By JEREMY PAGE and BOB DAVIS in Beijing and JAMES T. AREDDY in Shanghai for The Wall Street Journal
BEIJING—China has announced that people living in its towns and cities now outnumber those in the countryside, making it a predominantly urban nation for the first time in Chinese civilization.
The milestone spotlights a trend that China’s government says will be a key driver of economic growth over the next two decades as hundreds of millions more people move into urban areas in search of higher-paying jobs.
But it also points to the challenges facing Chinese leaders as mass migration places an increasing strain on urban housing, transport and welfare, while fueling pollution, social unrest and demands for political reform.
Urban dwellers account for 51.27% of China’s entire population of nearly 1.35 billion—or a total of 690.8 million people—the National Bureau of Statistics (NBS) announced at a news conference in Beijing on Tuesday.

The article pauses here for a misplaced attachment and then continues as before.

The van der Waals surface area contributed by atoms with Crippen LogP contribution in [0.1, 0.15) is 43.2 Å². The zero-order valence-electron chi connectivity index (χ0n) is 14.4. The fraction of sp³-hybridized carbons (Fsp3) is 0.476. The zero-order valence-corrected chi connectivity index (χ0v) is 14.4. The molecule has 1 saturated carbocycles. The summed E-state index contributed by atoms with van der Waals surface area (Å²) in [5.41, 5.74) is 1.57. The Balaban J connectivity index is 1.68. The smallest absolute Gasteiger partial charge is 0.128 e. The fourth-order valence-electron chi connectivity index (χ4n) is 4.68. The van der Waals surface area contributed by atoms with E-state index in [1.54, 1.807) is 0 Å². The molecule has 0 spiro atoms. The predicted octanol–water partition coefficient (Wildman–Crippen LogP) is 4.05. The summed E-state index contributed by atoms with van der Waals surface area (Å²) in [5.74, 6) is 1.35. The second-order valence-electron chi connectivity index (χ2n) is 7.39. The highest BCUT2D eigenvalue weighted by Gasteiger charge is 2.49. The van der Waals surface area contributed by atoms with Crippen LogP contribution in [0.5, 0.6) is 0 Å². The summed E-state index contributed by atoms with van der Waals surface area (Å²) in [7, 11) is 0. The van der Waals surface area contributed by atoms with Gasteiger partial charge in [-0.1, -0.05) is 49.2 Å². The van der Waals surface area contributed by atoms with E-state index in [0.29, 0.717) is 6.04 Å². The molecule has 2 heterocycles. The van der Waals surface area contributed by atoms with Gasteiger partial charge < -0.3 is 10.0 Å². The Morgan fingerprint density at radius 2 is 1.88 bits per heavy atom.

City dwellers represented just 10.6% of China’s population in 1949, when the Communist Party took power, and just under 19% in 1979, when it launched the market reforms, according to official Chinese statistics.
That means that in the economic boom of the past three decades, China has roughly matched what economic historians say took about 200 years in Britain, 100 years in the U.S. and 50 years in Japan.
Many experts expect the trend to continue at a similar pace in China, with McKinsey, the consulting firm, forecasting last year that the country would have one billion urban residents by 2030—its urban population growing by more than that of the entire U.S. in just two decades.
The social cost of urbanization is becoming increasingly evident, however, with 253 million rural migrants now living in Chinese cities with little or no access to public services, which they can only access in the villages where they are registered under the “hukou” or household-registration system. Full Article